Other Rate Cuts Are Unlikely. Why Stock Markets Will Benefit.

May 23, 2023
Stephanie Bedard-Chateauneuf
Wall Street is ready to see the Federal Reserve end its aggressive rate-hiking cycle, which has bruised markets and put investor morale to the test.

Wall Street is ready to see the Federal Reserve end its aggressive rate-hiking cycle, which has bruised markets and put investor morale to the test. Although a pause in rate hikes appears inevitable, interest rate decreases may be further away than some expect.

After a tough 2022 marked by sustained inflation, Federal Reserve interest rate rises, Covid shutdowns, and geopolitical worries, the stock market has been resilient this year.

Nonetheless, markets have been on high alert for hints that the central bank may slow its rate hikes. This May, the Fed raised rates by a quarter point for the eighth time in a row. The Fed also hinted at a pause, increasing expectations that it will leave rates constant at its next meeting in June and drop rates as soon as July.

However, experts believe that the Fed will not cut rates so fast, at least while the economy remains strong (all bets are off if the US defaults on its debt). They argue that a halt in rate hikes could be better for stock than a cut.

The Fed probably won’t lower interest rates in July

Experts believe the Fed will not decrease rates anytime soon for two reasons: the economy has remained healthy, and inflation is persistently high.

Despite price stability, inflation is significantly above the Fed's 2% target. The Fed's favorite inflation gauge, the Personal Consumption Expenditures price index, climbed 4.2% in the year ended March.

Meanwhile, unemployment in the United States is at an all-time low. The housing market in the United States is cooling, but low inventory and persistent demand are driving up property prices in some areas.

In other words, there is nothing — at least not yet — to persuade the Fed to change course and cut interest rates.

The Fed last lowered interest rates following an emergency meeting in March 2020, when the Covid-19 outbreak pushed US markets into their first bear market in 11 years and sparked fears that the global economy would enter a deep recession.

The failures of Silicon Valley Bank, Signature Bank, and First Republic Bank this year have raised concerns that the banking sector will experience further turbulence and credit standards will tighten. However, the volatility has largely been limited to regional banks, and financial and economic officials have emphasized that the banking industry is still stable.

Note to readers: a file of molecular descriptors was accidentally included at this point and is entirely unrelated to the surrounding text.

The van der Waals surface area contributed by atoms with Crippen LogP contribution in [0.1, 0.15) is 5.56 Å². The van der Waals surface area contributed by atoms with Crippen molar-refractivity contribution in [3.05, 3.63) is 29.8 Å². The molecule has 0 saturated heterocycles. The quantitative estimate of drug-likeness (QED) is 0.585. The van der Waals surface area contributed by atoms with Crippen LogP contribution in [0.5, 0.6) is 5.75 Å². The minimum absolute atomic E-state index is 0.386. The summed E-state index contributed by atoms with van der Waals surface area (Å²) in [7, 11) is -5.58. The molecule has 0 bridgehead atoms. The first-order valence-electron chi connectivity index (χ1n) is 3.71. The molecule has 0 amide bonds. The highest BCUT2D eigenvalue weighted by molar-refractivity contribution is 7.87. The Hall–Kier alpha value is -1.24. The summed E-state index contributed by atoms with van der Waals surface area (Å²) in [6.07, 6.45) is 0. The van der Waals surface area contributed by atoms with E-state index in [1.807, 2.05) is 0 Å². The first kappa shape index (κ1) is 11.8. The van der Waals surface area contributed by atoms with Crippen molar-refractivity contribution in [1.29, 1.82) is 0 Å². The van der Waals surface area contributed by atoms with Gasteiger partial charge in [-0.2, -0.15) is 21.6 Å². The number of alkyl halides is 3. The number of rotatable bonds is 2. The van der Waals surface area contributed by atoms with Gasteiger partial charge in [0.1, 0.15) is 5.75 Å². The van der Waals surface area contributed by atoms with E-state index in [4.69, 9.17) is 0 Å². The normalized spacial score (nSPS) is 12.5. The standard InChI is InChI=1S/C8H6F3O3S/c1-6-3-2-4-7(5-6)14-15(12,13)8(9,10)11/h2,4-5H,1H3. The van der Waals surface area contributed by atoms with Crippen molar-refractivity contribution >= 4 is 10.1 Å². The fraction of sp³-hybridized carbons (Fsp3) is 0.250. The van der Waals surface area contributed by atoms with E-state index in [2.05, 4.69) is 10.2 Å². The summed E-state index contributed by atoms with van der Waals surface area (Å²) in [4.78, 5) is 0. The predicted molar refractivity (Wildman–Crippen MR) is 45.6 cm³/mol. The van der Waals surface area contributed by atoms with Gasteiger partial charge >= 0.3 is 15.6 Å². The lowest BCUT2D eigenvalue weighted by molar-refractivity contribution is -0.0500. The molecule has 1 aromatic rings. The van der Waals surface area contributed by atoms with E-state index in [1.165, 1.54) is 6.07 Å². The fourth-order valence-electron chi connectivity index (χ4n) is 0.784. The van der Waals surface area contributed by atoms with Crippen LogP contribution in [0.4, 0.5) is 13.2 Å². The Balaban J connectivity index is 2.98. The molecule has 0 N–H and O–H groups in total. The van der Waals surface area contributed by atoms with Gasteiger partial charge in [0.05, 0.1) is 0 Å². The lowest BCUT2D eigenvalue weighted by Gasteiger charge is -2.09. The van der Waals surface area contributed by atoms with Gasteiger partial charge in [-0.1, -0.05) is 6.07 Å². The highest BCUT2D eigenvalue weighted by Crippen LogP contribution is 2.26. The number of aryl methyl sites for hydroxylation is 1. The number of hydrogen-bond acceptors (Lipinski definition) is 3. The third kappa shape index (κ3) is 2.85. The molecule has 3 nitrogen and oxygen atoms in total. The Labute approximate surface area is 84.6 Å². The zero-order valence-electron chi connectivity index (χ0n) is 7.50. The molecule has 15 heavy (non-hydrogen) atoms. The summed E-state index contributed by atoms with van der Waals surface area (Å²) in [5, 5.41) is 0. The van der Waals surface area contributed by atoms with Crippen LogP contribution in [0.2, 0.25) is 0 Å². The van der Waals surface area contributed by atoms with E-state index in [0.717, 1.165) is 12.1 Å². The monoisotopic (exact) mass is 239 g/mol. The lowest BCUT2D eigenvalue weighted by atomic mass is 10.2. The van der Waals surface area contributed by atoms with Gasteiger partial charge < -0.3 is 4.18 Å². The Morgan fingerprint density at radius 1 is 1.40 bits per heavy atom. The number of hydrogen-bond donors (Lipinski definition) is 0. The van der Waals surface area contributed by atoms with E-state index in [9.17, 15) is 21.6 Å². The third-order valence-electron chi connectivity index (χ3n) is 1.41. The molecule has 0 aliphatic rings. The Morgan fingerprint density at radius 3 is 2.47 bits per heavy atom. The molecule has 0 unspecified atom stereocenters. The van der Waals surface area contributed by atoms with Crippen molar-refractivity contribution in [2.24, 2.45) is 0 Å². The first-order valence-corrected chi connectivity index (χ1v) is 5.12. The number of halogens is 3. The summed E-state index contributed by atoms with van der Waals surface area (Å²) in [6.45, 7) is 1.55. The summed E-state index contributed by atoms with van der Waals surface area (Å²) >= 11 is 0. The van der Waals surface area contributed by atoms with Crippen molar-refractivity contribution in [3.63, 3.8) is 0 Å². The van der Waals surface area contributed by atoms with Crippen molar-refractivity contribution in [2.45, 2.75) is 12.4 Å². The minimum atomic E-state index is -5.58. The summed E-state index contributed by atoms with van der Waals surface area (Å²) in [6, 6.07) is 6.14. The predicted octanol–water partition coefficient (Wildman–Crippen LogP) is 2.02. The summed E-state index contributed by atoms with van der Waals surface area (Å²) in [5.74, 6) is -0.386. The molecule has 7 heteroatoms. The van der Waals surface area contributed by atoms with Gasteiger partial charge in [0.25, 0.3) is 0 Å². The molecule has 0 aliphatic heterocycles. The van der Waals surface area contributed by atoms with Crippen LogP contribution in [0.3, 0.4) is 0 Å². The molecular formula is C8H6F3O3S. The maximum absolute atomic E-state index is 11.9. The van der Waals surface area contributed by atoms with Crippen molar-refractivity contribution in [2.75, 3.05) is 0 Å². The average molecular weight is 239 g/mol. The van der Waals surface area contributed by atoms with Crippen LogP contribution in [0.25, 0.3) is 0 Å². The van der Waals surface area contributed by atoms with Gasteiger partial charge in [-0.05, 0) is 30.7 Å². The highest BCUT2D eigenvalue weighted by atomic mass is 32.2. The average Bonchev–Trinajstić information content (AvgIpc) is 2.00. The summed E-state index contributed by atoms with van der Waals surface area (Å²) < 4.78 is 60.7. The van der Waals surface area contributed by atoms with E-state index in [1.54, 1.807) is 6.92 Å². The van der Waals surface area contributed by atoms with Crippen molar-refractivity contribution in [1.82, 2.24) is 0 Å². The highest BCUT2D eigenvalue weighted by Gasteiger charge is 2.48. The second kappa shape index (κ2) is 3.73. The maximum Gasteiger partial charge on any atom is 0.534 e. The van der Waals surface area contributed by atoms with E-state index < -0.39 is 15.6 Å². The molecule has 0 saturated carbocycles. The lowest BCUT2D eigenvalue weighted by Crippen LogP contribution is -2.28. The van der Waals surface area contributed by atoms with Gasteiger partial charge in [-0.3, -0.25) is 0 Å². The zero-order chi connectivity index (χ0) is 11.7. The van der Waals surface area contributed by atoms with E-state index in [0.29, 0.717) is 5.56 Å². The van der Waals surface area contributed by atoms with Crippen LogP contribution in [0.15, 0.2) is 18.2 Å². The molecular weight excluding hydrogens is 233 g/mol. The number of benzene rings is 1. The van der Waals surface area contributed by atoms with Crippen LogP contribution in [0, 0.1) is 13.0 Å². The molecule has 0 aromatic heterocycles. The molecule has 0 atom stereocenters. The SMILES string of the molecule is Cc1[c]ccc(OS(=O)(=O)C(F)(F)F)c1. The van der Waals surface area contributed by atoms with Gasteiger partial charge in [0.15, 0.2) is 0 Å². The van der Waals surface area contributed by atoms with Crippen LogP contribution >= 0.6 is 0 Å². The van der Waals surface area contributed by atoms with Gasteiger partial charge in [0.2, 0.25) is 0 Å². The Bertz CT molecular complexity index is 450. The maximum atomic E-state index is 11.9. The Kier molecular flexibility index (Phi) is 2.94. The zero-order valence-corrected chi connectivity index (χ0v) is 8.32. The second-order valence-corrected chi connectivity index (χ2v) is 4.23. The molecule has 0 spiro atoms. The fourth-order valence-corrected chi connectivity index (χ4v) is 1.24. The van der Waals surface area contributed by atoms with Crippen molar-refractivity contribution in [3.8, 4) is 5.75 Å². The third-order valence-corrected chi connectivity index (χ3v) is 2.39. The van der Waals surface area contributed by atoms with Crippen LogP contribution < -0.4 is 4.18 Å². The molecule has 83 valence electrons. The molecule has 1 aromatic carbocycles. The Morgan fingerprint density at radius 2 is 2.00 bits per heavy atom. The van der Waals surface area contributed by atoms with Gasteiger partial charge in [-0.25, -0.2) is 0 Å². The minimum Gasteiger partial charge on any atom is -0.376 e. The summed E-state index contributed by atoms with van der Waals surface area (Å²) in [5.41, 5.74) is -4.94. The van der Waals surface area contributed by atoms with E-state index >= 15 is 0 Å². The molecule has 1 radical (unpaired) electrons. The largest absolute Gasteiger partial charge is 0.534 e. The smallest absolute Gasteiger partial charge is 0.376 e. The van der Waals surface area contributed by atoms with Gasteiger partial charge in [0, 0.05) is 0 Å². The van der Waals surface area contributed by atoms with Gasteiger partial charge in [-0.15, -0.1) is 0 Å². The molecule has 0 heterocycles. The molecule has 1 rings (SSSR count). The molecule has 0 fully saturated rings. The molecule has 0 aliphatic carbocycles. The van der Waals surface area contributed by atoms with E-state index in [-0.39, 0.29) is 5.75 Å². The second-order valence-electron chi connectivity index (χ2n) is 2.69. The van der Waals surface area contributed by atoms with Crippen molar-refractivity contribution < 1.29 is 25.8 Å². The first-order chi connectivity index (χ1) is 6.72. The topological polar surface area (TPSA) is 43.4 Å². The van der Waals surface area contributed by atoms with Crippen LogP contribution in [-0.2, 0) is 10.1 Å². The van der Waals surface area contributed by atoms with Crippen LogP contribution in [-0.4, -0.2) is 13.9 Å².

According to Liz Ann Sonders, chief financial strategist at Charles Schwab, the central bank would have to decrease rates in July if the banking sector took a major turn for the worst, the job market imploded, or the economy took a similar plummet.

Would a cut in July help stocks?

Even if the Fed cuts rates soon, an instant bull run is not certain.

Stocks have historically performed mediocrely following a switch to rate reduction versus a pause: According to Credit Suisse, the S&P 500 has historically risen 16.9% in the 12 months after the last hike of a Fed rate cycle and fell 1% in the 12 months following the central bank's first rate decrease, according to a May 9 report.

Cutting interest rates too soon might have serious ramifications for the economy.

Between 1972 and 1974, then-Fed Chair Arthur Burns drastically increased interest rates. He then reduced them as the economy contracted.

When inflation rose later, the Paul Volcker-led Fed took severe measures to curb it by raising interest rates. By July 1981, effective Fed funds rates had surpassed 22%, and the central bank's relentless tightening had contributed to back-to-back recessions with unemployment rates as high as 10%.

Powell addressed the gaffes in a speech in Jackson Hole in August. Since then, the Fed has indicated that it is unlikely to decrease rates this year and has underlined its commitment to containing inflation.

That's not to suggest a Fed rate drop this year is out of the question, according to Nicole Webb, senior vice president at Wealth Enhancement Group. She believes the Fed will eventually want to cut rates, but not at the historical rate at which it has raised them over the past year.